So, yeah.  We'll see what happens with that one.

Yesterday, I found out that physical therapy has an enormous backlog and not enough therapists.  They can't see me until August 20.  I'm still deciding what to do about that.  I should call my insurance company and see if I can go elsewhere and still have it covered, but I'm sick (heh) of dealing with this crap and doubt I'll do much about it until next week at the earliest.  My alternative plan, which is only half-joking, is to buy the Wii Fit Plus package and do my own damn PT.

In the meantime, I am doing slowly gradated exercise which is supposed to be good for both FMD and Chronic Fatigue Syndrome and won't hurt my arthritis.  Walking for ten minutes every day even if I feel like total, utter ass.  I'm only supposed to do the ten minutes but this being me, of course I did more.  And I am suffering for it.  Never said I wasn't stubborn to the point of stupidity.  So, I clearly need to step back down to the actual ten minutes if I don't want to have to take as many NSAIDs and muscle relaxants (which I don't) or need to sleep for 14 hours.
The idea is to slowly build up stamina and retrain my brain into accepting certain motions and sensations as normal and okay.  This also means that I have to push past certain levels of discomfort either by just sucking it up or if necessary with meds.  But I have to be careful not to overdo it or I'll exhaust myself which sort of defeats the whole purpose. 
Early on, I am not enjoying this so much.  The walks themselves have been fine until the very end, when I start to feel sick to my stomach and dizzy.  Then within about an hour my whole back goes stiff and hurty.  And I've been wanting/needing to sleep 14 or more hours.  But this will make me functional, right?  :P


Bookewyrme said...

Jeez, what a pain that the docs aren't always listening to you as well as they might. But, it sounds like you're making progress. Hope it keeps up. *hug*


Alwen said...

So let me see if I understand the "conversion" model: basically they seem to be saying "The patient is nuts and at some level they are making their problems up."


And wait! Let me guess. A lot of conversion patients are ... dum dum DUM dum.... women, right?


straightens clothing

Sorry. I grew up in a blame-the-victim religion, and it drives me five kinds of wild to find that weed growing in medicine, too.

Shoveling Ferret said...

Yep, lots of Conversion Patients are women. And "hysteria" was almost always exclusively applied to women. The history of terms like "shell shock" and "battle fatigue" mapped along-side "hysteria" and "somataform" and "conversion" is also interesting and intriguing. For a little while, glancing at the historical records, it seems like women were "hysterical" while men had "shell shock"
Obviously that's changed as at least some understanding has become more sophisticated and PTSD has gotten more research, but...yeah...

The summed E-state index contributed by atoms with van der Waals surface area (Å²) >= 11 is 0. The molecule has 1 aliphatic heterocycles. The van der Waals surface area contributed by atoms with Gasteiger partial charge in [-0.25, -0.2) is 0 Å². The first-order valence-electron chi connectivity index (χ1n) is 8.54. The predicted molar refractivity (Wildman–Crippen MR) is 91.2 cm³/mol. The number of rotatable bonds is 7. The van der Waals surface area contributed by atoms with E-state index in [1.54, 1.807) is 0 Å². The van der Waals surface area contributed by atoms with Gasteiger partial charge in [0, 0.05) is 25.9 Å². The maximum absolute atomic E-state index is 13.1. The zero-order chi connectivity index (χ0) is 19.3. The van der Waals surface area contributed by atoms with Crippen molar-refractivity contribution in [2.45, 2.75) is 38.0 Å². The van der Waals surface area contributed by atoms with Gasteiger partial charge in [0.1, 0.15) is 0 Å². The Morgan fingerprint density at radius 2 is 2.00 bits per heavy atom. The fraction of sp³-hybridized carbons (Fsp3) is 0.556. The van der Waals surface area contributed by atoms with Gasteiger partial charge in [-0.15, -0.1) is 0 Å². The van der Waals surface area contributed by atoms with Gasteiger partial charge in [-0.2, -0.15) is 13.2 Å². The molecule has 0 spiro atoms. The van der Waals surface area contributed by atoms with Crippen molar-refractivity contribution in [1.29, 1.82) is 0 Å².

And then on the flip-side, men aren't allowed to be "hysterical"

This Time article from 1952 is sort of interesting in that respect - men can be hysterical, but if they are it's conversion disorder, but more likely they're just malingering. Sigh.

Anonymous said...

God Bless you. Hang in there. Functional Movement Disorder/Psychogenic/Psychosomatic/Conversion disorder. "You mean it's all in my head doc?"


But they say that the prognosis is better for the patient if they believe the diagnosis.

Please keep posting your progress. Your not the only one out there with this diagnosis. It makes (at least me) feel better to know someone else is jumping thru the same hoops and getting the same reactions.

Good luck and keep the faith.

PS. Here's a good explanation from a neurologists point of view on PMD's:


Shoveling Ferret said...

Thanks for the comment, Anonymous. I'm glad seeing my story has helped you - that's a big part of why I post about my various chronic illness, especially since it's been so hard to narrow down - because I know there are other people out there going through similar things and I want them to know they aren't alone.

Thanks for the link, too.

Anonymous said...

The Psychogenic Movement Disorders: Neurology and Neuropsychiatry​ (Board Review Series)

At amazon.


It's the only textbook I could find on the subject. It's on google books as well if you want to peruse it before you buy.

The NIH is always doing studies on PMD/FMD too. Don't know if it's something you would be into. I got in touch with Mark Hallet (He's the head of the research dept. over there for movement disorder's and one of the authors of the book).


He put me in touch with his coordinator.

They said they would like me to send them my medical records too see if I would be right for one of their studies.


Don't think I'm going to do it though. I want to get better, not be part of a study. Selfish maybe, but hey life is tough enough for folks dealing with this condition.


The new haircut looks nice. And the shoes...wow.

Were do I get a pair of those?

Shoveling Ferret said...

Thanks for the links - I may see if I can get someone to check out a copy of the textbook from the university library. I go back and forth between wanting to learn more and not wanting to read any more because it just makes me more conflicted, less likely to thing the dx is correct, and generally confused.
It looks as though I'm not a candidate for the currently open studies - active autoimmune disease (whee, fun) is an eliminator.

The Vibrams you can buy at REI and a couple of other places, and online, though sizing is a bit weird. Husband is loving them.